Each Feast seems to bring its own unique lesson. Sometimes it is one sermon that speaks directly to you. Mental curtains lift and intellectual light bulbs go on, culminating in a sort of spiritual "Aha!" Sometimes the lesson comes through the events of the Feast themselves, as circumstances work together to create an illuminating picture. Sometimes, however, the lesson comes in the form of another person.
My family and I attended the Feast in Corpus Christi, Texas. As usual, we staked out our seating on the first day and rarely deviated from it. About the third day, an elderly woman seated herself behind us. We exchanged pleasantries, and over the next few days a very encouraging story emerged that touched me in profound ways.
The woman was lively and alert and thoroughly charming. She spoke with frankness and strength. We eventually learned that she was 91 years old. God had called her into His Church at the age of 76; encouraging proof that He has a time and a plan for each of us. For 25 years prior to that, she had been a charter member of a Presbyterian church. She'd been very active in that congregation, not only playing the piano, but teaching the adult Sunday School class as well.
Defending Her Faith
She told us that as a requirement for leaving the Presbyterian faith, she'd had to stand before the congregation, friends of some 25 years, and give her reasons. She'd been required to defend her faith and her choices in a public arena. The courage of such an act, and at such an age, was deeply moving.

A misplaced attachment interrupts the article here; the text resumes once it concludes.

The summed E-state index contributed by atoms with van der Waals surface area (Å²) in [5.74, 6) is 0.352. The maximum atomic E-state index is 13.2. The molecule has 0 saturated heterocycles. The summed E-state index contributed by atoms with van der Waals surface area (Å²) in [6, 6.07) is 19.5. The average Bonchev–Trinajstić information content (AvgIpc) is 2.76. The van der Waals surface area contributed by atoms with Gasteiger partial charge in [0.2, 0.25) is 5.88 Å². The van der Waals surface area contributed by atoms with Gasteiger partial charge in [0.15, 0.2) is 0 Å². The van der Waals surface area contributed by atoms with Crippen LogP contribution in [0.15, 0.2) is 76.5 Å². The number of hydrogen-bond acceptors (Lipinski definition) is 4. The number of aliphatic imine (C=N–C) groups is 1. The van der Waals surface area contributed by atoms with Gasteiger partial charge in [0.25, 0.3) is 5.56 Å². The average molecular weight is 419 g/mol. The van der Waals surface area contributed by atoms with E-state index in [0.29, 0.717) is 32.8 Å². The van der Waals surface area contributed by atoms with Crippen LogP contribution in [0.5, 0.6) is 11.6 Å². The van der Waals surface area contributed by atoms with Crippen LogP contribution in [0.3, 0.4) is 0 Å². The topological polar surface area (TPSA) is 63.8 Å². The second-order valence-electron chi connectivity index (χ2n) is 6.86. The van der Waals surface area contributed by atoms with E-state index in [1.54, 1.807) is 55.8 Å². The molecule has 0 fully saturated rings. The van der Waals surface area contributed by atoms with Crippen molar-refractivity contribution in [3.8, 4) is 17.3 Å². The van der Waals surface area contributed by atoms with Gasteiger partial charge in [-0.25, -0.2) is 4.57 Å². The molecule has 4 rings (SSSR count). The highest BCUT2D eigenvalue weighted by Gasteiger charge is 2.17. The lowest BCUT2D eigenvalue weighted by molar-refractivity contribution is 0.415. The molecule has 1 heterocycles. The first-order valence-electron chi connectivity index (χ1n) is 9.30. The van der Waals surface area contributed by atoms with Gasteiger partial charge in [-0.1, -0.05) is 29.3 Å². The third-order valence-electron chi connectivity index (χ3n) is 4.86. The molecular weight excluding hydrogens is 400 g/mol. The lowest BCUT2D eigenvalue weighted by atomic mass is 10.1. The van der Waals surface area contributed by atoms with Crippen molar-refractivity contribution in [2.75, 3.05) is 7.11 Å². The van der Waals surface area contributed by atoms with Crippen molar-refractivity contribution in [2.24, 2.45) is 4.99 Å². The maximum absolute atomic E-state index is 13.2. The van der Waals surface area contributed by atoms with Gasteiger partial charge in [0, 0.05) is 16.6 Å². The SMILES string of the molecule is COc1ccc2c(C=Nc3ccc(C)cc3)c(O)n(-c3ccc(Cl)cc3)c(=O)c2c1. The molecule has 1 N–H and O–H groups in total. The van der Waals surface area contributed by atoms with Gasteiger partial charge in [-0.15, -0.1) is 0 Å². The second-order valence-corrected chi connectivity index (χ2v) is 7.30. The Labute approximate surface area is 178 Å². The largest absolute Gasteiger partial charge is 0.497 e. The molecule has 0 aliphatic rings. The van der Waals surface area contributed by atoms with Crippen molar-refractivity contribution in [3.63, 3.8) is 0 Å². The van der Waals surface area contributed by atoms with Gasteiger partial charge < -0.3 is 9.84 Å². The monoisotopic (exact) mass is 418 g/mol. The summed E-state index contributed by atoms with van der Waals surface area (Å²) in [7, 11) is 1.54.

Her husband hadn't shared her new beliefs. Nevertheless he'd stood with her as she faced their congregation. It was evident in her voice that this had brought her enormous comfort. The commitment of a husband to his wife was tremendously inspiring. He'd stood with her to face possible condemnation, sharing in her burden, but not her choice or her conviction. It was a reminder of the commitment that Christ has to us, individual members of His Church, collectively His intended bride. He took the burden of our sins upon Himself; sin brought about by our choices, not His. Yet He did not leave us to stand alone.
In her final statement to them, she'd reduced her reasons for leaving to one simple fact. She told them that she could no longer go on pretending that the Bible doesn't say what it says. That she could no longer ignore plain scriptural evidence contradicting doctrine she was expected not only to accept herself, but to teach to others. She could not do it, and she would not do it any longer.
Before this she'd had a conversation with her minister, in which she asked him why they were keeping Sunday, despite a clear biblical directive to keep the seventh-day Sabbath. His answer surprised her. He said that he knew Saturday was the biblical Sabbath, but getting everyone to change would just be too hard. Her simple reply was a sterling example of faith. "Well, it's not too hard for me," she'd told him.
Something about this minister saying that he knew what was right, but felt it was too hard to accomplish, struck a bone-chilling chord. I had a vivid mental picture of standing before Christ our Creator, at the day of judgment, and saying to Him, "Yes, I knew what You required of me...but it was just too hard."
There is a well-known story in the Bible that amplifies this lesson. It is the story of Jesus and the rich man, and God deemed it important enough to be included in three of the Gospel accounts. It contains one of the most often quoted verses in the Bible: "It is easier for a camel to go through the eye of a needle than for a rich man to enter the kingdom of God" (Matthew 19:24). The story is normally used to illustrate the danger of riches. And perhaps that is the paramount lesson. But the story has much more to tell us.